The Use of Wearable Technology to Measure Energy Expenditure, Physical Activity and Sleep Patterns in Dementia
Start date: 18 July 2015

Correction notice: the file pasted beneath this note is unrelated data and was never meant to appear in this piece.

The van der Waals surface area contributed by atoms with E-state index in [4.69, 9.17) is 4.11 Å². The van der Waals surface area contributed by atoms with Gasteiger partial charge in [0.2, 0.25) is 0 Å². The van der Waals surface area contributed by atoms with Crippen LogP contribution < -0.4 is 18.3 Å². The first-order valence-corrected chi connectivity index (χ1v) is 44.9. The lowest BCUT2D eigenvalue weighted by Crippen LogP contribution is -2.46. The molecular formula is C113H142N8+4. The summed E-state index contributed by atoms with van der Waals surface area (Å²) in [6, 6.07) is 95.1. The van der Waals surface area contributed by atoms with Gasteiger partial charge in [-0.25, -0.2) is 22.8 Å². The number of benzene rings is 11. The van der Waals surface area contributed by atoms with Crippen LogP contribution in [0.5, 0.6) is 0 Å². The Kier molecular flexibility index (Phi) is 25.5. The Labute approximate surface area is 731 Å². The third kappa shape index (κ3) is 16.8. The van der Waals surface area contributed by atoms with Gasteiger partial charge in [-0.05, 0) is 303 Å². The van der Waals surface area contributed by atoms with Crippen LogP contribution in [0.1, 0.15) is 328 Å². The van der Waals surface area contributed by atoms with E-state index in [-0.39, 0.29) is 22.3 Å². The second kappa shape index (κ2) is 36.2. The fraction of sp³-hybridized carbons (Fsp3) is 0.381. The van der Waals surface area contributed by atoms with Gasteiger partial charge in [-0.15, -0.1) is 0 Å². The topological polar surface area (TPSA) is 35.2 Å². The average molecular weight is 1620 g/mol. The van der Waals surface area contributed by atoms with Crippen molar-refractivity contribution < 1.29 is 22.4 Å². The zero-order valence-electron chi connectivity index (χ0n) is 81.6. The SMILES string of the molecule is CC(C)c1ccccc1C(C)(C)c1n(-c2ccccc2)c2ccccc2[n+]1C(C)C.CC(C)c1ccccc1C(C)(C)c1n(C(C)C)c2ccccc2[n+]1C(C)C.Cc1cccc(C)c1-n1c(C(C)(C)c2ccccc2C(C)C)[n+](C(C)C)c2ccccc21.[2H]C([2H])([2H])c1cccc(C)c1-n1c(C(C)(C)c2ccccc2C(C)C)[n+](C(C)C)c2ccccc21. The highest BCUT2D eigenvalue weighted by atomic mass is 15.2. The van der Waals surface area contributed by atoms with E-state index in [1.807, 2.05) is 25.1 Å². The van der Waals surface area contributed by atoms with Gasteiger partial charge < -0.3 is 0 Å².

Project Description Unexplained weight loss is frequently observed in dementia leading to further cognitive decline, frailty and disability. Apparent mechanisms that could lead to weight loss (lower energy intake and/or higher expenditure) remain unresolved and may be different in the various stages and types of dementia. During the progression of the illness, the extent to which altered sleep duration and variable physical activity patterns (intermittent or constant pacing/lying down) could affect weight loss is unknown. We have used an innovative light weight physical activity monitor (Sensewear TM Armband ,Body Media, Pittsburgh, PA) ) to objectively determine total energy expenditure (TEE), sleep duration, physical activity and number of steps in people with dementia living in care homes. The armband was placed around the left upper triceps for up to 7 days. The device measures tri-axial acceleration, skin temperature, galvanic skin response and heat flux and has been shown to be valid in resting, exercise and free-living conditions in older people. The mean age of the residents (n=20) was 78.5 (58-99) years, 50% were women with confirmed diagnosis of a range of dementia types. Body Mass Index (BMI) was 23.0 (range 13.7-30.0) kg/m2 with 40% classified as underweight, 50% normal range, 10% overweight. Duration of sleeping ranged from 0.4-12.5 (mean 5.9) hrs/d and time spent lying down was 1.0-16.0 (8.1) hrs/d. On average residents spent 17.4 (6.0-23.7) hrs/d undertaking sedentary activity. Sleeping duration was inversely related to body weight (r= -0.46, p<0.05) and TEE (r= -0.59, P<0.01). There was an inverse association between time lying down for both body weight (r= -0.45, p<0.05) and TEE (r= -0.62, p<0.01).TEE was positively correlated with number of steps per day (r= 0.45, p<0.05). There was no relationship between TEE or BMI and the amount of physical activity. Variable patterns of physical activity and sleep duration demonstrates the need to recognise the influence of these factors on meeting energy requirements and the challenge of providing appropriate food and nutrition within the care home environment. Thus wearable technology has the potential to offer real-time feedback to support better nutritional management and improve efforts to prevent weight loss in dementia.